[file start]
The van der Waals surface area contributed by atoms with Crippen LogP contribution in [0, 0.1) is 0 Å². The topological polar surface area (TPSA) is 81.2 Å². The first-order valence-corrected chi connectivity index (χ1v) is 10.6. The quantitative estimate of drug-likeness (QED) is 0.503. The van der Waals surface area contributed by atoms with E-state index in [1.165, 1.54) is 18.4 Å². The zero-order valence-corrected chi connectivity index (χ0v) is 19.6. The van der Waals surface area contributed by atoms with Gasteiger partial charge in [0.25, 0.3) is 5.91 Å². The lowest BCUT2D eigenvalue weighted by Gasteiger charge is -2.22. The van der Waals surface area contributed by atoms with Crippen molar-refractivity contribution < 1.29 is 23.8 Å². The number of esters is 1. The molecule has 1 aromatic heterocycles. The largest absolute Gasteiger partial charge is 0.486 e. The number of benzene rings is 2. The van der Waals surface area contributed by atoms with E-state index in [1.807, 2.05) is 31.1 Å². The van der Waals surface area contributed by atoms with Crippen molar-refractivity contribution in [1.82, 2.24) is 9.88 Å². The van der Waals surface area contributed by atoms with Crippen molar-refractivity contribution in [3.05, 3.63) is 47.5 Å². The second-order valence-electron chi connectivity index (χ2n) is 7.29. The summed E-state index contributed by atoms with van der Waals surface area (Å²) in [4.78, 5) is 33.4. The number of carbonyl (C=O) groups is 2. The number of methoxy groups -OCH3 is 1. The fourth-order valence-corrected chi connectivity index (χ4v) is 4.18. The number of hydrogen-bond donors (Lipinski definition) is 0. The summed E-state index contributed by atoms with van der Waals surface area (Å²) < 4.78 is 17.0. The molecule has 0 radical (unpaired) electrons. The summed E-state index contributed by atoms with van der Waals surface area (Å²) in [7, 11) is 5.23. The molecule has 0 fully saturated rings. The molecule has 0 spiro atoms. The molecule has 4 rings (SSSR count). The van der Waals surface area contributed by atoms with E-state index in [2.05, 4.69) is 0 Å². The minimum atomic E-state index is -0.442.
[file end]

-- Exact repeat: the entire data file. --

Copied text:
The van der Waals surface area contributed by atoms with Crippen LogP contribution in [0, 0.1) is 0 Å². The topological polar surface area (TPSA) is 81.2 Å². The first-order valence-corrected chi connectivity index (χ1v) is 10.6. The quantitative estimate of drug-likeness (QED) is 0.503. The van der Waals surface area contributed by atoms with E-state index in [1.165, 1.54) is 18.4 Å². The zero-order valence-corrected chi connectivity index (χ0v) is 19.6. The van der Waals surface area contributed by atoms with Gasteiger partial charge in [0.25, 0.3) is 5.91 Å². The lowest BCUT2D eigenvalue weighted by Gasteiger charge is -2.22. The van der Waals surface area contributed by atoms with Crippen molar-refractivity contribution < 1.29 is 23.8 Å². The number of esters is 1. The molecule has 1 aromatic heterocycles. The largest absolute Gasteiger partial charge is 0.486 e. The number of benzene rings is 2. The van der Waals surface area contributed by atoms with E-state index in [1.807, 2.05) is 31.1 Å². The van der Waals surface area contributed by atoms with Crippen molar-refractivity contribution in [1.82, 2.24) is 9.88 Å². The van der Waals surface area contributed by atoms with Crippen molar-refractivity contribution in [3.05, 3.63) is 47.5 Å². The second-order valence-electron chi connectivity index (χ2n) is 7.29. The summed E-state index contributed by atoms with van der Waals surface area (Å²) in [4.78, 5) is 33.4. The number of carbonyl (C=O) groups is 2. The number of methoxy groups -OCH3 is 1. The fourth-order valence-corrected chi connectivity index (χ4v) is 4.18. The number of hydrogen-bond donors (Lipinski definition) is 0. The summed E-state index contributed by atoms with van der Waals surface area (Å²) < 4.78 is 17.0. The molecule has 0 radical (unpaired) electrons. The summed E-state index contributed by atoms with van der Waals surface area (Å²) in [7, 11) is 5.23. The molecule has 0 fully saturated rings. The molecule has 0 spiro atoms. The molecule has 4 rings (SSSR count). The van der Waals surface area contributed by atoms with E-state index in [2.05, 4.69) is 0 Å². The minimum atomic E-state index is -0.442.